Home World - India

Dhol Rhythms
Based on a post to the Junkmusic Yahoo group - Thanks to Johnny Kalsi & The Dhol Foundation

The high pitched end of the dhol is on the right hand side and is struck with a 'thilli', a thin cane in the right hand. The thick bent cane is held in the left hand and strikes the bass end of the drum.


The base rhythm is known as the Chaal, most rhythms use this or variations thereof as the foundation. The underlying feel is like a light shuffle, if you play it like a dotted eighth you're close enough, it is bit square [?] when played straight.

The Punjabi Dhol
The time-honoured craft of indian instrument making is being lost as more lucrative professions become available to the younger generation. Pete lockett takes a look at the time consuming practice of hand-making drums and meets Harjit Singh Shah, one of the men trying to ensure that this unique and highly skilled process does not disappear.

Dim lights

One of the amazing things about classical Indian Music is the fact that it has been changed very little over the centuries by passing trends and fashions. This is so not only for the musical system, but also for the instruments' design and manufacture.  Age old techniques demanding great skill and patience are still being used in an age where machines are dominant.

Dadra Theka, Variations and Tihai-s - The Light Classical Taal in 6 Beats
Peyman Nasehpour

There are so many light classical taals. The two of them, kaharba (8 beats) and dadra (6 beats), are the most common. In this article I give some dadra variations.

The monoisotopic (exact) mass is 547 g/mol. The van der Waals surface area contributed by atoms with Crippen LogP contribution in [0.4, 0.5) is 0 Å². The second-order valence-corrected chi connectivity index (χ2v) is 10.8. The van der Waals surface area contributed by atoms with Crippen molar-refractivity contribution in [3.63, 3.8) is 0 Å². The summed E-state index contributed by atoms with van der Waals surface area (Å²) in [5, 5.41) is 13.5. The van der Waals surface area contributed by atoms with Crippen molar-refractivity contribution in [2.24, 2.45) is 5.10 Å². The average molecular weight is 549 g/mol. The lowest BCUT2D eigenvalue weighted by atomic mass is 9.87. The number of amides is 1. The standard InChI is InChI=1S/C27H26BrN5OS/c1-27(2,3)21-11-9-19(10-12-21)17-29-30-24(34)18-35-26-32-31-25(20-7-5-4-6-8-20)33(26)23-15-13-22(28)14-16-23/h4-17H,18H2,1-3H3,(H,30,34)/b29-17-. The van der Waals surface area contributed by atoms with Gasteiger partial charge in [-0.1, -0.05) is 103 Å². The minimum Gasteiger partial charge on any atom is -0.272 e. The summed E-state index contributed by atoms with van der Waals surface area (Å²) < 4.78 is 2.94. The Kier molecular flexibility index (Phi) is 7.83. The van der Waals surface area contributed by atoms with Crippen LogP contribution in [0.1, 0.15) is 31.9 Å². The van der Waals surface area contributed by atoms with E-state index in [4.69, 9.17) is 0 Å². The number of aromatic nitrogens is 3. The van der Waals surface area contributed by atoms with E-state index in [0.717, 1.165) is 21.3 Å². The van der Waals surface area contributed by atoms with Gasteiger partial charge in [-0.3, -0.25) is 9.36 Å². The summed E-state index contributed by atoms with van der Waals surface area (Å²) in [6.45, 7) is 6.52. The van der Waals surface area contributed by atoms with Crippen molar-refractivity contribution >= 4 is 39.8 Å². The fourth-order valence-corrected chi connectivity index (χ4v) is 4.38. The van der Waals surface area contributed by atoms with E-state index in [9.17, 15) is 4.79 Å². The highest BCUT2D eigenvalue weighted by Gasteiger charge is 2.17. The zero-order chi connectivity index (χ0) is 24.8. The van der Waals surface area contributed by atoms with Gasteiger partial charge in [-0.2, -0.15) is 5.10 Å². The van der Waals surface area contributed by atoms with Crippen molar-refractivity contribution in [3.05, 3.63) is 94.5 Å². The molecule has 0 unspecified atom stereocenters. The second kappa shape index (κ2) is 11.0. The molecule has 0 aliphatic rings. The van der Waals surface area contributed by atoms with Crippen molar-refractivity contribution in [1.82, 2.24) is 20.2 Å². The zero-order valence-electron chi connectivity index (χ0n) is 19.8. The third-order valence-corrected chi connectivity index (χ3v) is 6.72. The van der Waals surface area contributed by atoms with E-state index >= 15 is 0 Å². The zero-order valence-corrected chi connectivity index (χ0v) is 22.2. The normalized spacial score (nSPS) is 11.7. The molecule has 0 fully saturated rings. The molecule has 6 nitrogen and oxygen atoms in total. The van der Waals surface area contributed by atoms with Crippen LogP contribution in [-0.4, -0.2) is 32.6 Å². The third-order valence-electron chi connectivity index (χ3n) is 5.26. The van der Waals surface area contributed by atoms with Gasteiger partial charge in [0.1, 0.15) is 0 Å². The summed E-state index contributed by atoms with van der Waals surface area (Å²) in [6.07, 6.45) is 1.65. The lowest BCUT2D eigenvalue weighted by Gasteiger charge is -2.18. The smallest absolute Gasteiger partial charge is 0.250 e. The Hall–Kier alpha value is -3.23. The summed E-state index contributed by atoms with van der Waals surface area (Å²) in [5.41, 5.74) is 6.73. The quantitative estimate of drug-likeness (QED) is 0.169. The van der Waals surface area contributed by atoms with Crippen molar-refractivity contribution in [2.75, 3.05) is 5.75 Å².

Dadra Theka from [D]:

Dadra is in 6 beats divided into 3+3. The dadra theka is:

Dha Dhi Na Na Tu Na

Dadra Variations

Dadra Variation No. 1 from [D]:

Dha Ga Dhi Na Ge Na Na Ka Tu Na Ke Na

The Chaal Rhythm for the Dhol & Beyond
Big thanks to my Bro Johnny Kalsi & The Dhol Foundation

The following rhythms are presented for a right handed player , they should be reversed for a left handed player.

The thin thilli cane is held in the right hand, it strikes the high pitched end of the drum. The thick bent cane is held in the left hand and strikes the bass end of the drum.

There are a number of strokes which are either single hits or combination hits. The method of learning uses 'bols' (words) and each word represents one of those strokes. Players use these to teach, learn and pass on information. Johnny uses them to tell the players what is coming next, he can even teach over the phone, It is fascinating to experience.

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